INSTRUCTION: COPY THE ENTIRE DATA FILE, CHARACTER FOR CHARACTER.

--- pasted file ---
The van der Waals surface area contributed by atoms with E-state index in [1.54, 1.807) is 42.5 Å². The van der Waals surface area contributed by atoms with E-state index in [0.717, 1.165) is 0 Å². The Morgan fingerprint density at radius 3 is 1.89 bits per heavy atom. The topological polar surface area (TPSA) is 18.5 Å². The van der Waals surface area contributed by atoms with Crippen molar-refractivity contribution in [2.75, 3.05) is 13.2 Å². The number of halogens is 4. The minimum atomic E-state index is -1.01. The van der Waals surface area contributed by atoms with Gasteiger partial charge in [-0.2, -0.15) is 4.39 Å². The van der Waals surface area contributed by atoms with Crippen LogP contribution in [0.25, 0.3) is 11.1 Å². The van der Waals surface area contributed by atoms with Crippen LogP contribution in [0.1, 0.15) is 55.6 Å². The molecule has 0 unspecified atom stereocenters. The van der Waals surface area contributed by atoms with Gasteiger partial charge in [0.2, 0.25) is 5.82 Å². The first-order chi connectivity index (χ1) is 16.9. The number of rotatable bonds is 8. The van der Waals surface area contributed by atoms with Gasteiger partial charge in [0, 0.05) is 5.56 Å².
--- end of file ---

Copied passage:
The van der Waals surface area contributed by atoms with E-state index in [1.54, 1.807) is 42.5 Å². The van der Waals surface area contributed by atoms with E-state index in [0.717, 1.165) is 0 Å². The Morgan fingerprint density at radius 3 is 1.89 bits per heavy atom. The topological polar surface area (TPSA) is 18.5 Å². The van der Waals surface area contributed by atoms with Crippen molar-refractivity contribution in [2.75, 3.05) is 13.2 Å². The number of halogens is 4. The minimum atomic E-state index is -1.01. The van der Waals surface area contributed by atoms with Gasteiger partial charge in [-0.2, -0.15) is 4.39 Å². The van der Waals surface area contributed by atoms with Crippen LogP contribution in [0.25, 0.3) is 11.1 Å². The van der Waals surface area contributed by atoms with Crippen LogP contribution in [0.1, 0.15) is 55.6 Å². The molecule has 0 unspecified atom stereocenters. The van der Waals surface area contributed by atoms with Gasteiger partial charge in [0.2, 0.25) is 5.82 Å². The first-order chi connectivity index (χ1) is 16.9. The number of rotatable bonds is 8. The van der Waals surface area contributed by atoms with Gasteiger partial charge in [0, 0.05) is 5.56 Å².